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SmarterApp Issues Management – Getting Started
2015-04-15 | 1.0

In software development, “issue” is the general term for Enhancement Requests, Bug Reports, and Questions.

SmarterApp is the brand and community centered on the open source assessment system used by the Smarter Balanced Assessment Consortium. As Smarter Balanced transitions from the initial development phase into the operational phase the community needs a coordinated way to collect and manage issues. Smarter Balanced has selected GitHub as the repository for source code, specifications, and documentation. Therefore, it makes sense to use the GitHub Issues Management feature as well. This guide will to help you get started reporting and viewing issues.

See the GitHub Issues Guide for Detailed documentation on the GitHub issues feature. True to the open source ethic, there are numerous open source tools for managing GitHub issues, downloading them into spreadsheets for sorting and reporting, automated triage, and so forth. We’re starting with the basics.

Standards of Behavior

As an open source project, the SmarterApp issues repository is open to public view. This is an important principle of open source development followed by nearly every successful open source project. Because the information is public, Smarter Balanced expects a high standard of conduct. Contributors should not be shy about reporting issues, but all descriptions should be accurate and professional with a focus on the software and the issue at hand. Contributors should use appropriate professional language and should refrain from derogatory comments or ad hominem attacks.

Smarter Balanced moderates the issues management forum and will remove postings that do not meet these standards.

Viewing Issues

Since the issues are public, no user account is required to view them.

  1. Browse to A list of projects and their descriptions is displayed. Please note the project. This is the source to the website. It’s the appropriate place to post issues associated with the specifications or documentation on
  2. Click on one of the projects (known as “repositories” in Git parlance).
  3. Click on the “Issues” icon on the right side.
  4. A list of current issues is displayed. The search box allows you to search for keywords or filter by various features. You also have sorting options.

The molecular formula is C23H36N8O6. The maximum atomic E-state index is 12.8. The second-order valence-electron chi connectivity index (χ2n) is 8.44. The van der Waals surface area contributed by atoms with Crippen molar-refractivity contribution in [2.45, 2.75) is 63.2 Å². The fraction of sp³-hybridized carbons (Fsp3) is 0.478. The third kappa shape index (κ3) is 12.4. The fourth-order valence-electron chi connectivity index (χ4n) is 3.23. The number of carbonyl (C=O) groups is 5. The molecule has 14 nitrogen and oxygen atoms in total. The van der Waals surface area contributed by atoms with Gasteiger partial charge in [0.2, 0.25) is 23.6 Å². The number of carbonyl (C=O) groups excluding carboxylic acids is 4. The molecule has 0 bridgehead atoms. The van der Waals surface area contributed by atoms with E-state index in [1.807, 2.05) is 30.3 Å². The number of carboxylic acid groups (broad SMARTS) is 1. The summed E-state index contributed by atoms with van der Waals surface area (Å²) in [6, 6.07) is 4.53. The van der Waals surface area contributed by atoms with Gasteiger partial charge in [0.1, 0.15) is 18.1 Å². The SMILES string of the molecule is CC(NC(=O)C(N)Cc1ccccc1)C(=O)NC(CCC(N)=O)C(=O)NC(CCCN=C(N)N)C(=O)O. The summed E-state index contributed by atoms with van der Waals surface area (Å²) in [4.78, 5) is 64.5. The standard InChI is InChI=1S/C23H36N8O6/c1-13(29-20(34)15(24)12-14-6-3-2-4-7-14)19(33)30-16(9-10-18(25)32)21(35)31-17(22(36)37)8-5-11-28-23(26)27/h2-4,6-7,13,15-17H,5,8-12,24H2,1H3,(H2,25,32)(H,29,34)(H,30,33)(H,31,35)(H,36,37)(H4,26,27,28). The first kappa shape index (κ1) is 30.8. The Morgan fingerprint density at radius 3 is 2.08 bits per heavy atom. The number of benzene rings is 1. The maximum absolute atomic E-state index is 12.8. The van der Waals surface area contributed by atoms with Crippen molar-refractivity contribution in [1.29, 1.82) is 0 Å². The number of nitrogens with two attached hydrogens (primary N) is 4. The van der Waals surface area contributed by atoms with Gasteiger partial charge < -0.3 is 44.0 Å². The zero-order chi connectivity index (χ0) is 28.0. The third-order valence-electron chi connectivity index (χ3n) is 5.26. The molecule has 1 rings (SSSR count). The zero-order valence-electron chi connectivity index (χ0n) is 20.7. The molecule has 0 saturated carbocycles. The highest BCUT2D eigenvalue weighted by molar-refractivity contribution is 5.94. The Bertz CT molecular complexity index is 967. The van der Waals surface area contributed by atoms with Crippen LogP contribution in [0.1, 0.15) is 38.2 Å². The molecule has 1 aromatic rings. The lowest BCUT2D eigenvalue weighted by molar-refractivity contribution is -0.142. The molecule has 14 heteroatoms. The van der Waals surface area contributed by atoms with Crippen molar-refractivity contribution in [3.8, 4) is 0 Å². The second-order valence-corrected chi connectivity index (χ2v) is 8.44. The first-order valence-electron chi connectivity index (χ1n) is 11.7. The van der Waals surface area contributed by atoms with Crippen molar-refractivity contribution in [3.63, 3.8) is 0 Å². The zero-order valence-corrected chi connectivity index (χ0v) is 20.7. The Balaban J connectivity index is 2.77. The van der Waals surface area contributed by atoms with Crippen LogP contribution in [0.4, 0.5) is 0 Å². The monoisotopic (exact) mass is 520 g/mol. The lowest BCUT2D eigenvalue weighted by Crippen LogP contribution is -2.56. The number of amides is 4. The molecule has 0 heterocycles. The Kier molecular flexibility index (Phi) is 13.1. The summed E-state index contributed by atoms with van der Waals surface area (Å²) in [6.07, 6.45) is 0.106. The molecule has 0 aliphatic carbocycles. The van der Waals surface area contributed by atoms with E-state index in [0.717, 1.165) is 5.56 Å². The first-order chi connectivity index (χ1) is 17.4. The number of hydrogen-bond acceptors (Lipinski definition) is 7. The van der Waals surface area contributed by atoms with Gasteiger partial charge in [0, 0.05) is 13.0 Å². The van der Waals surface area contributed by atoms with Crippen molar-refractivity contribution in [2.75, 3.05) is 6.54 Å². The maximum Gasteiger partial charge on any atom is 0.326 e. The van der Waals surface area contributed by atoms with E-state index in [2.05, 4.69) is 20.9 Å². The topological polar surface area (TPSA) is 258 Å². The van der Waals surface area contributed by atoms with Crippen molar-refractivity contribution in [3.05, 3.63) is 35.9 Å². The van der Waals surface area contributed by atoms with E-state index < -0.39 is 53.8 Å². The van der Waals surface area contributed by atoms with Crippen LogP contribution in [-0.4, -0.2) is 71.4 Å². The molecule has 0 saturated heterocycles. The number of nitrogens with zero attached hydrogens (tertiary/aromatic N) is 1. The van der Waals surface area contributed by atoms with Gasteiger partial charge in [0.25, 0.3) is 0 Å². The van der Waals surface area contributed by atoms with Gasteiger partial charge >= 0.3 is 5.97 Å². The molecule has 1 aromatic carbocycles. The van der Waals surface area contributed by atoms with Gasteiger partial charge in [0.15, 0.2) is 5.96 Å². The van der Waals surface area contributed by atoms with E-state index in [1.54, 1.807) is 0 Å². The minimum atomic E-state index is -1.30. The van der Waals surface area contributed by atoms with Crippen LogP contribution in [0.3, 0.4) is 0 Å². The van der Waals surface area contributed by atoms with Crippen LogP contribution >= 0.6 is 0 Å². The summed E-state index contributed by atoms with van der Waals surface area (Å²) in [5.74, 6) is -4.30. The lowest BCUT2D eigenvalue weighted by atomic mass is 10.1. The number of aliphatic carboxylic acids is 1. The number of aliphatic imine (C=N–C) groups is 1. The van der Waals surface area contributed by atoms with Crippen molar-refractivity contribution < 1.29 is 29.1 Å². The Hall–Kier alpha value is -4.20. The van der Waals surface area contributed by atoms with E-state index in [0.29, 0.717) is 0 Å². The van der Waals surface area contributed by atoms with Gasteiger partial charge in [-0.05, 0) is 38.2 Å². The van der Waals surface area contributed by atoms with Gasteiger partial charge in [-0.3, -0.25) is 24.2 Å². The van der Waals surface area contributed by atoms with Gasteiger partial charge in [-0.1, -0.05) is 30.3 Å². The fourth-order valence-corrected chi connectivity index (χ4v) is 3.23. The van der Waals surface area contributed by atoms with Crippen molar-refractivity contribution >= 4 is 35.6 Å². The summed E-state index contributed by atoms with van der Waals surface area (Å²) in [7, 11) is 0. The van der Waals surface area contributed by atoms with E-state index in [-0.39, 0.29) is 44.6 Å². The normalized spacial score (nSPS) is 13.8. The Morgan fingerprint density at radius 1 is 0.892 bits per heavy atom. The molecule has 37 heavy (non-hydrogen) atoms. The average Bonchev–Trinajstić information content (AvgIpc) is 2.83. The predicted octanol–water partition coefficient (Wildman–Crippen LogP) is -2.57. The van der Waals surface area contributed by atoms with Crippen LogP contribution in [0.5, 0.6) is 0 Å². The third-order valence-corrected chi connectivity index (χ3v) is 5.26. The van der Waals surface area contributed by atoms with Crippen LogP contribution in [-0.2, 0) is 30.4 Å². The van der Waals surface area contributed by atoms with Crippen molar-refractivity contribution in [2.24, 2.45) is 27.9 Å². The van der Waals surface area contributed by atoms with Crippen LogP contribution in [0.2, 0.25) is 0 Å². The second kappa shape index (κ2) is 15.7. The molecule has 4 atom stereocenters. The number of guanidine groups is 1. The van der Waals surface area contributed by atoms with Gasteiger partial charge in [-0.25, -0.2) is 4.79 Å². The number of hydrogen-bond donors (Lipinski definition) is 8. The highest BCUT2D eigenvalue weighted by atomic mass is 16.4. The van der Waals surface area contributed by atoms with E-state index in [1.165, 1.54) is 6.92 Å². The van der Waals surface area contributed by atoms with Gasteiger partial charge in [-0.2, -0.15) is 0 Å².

Creating a GitHub Account

Before you can contribute a new issue or comment on an existing issue you must have a GitHub account.

  1. Browse to
  2. Click on the green “Sign Up” button in the upper-right.
  3. Choose a good username because that’s the name that will appear next to any issues or comments that you report. Most people choose a username that they can take with them when they move between organizations.
  4. GitHub will send notifications about issues you report to your email address. You can change your email address and/or add a secondary email address later, after you create the account.
  5. Choose a “free” plan.
  6. Click “Finish sign up.”
  7. The survey and tutorials are optional and are mostly oriented toward managing new projects. If you’re primarily in issues, then skip directly to the dashboard.

Enhance Your Account Profile

Since people will be reading issues you report, it’s helpful for you to update your account profile so that others know more about the source of these issues.

  1. Click on the gear icon in the upper-right to access your settings.
  2. Upload a profile picture if you choose.
  3. Set your full name.
  4. Most people choose NOT to share their email address publicly.
  5. Enter URL, company and location if you choose.

Set Notification Options

  1. In the Emails tab you can add email addresses. For example, you may choose to be notified at both your work and personal email addresses.
  2. Any email address you include must be verified by clicking on a link that will be sent to you.
  3. On the “Notification center” tab choose which notifications you want to receive.

Reporting an Issue

  1. Browse to
  2. Select the project for which you want to report an issue. SmarterApp has provided the “Practice” repository in which you can report fake issues to experiment with the system and get comfortable with how it works.
  3. Click “Issues” on the right side.
  4. Click the big, green “New Issue” button.
  5. If you haven’t already signed in, you will be prompted for your username and password.
  6. Enter a title and a description for your issue.
  7. Click on “labels” on the right and choose the most appropriate for your issue. The most commonly used are “bug” and “enhancement.”

Issues that are reported clearly and succinctly will receive better attention. Here are some important tips:

As of Fall 2018 the Smarter Balanced Test Delivery System (TDS) is no longer supported.

The code base and documentation for the TDS is available within the Smarter Balanced GitHub repository.

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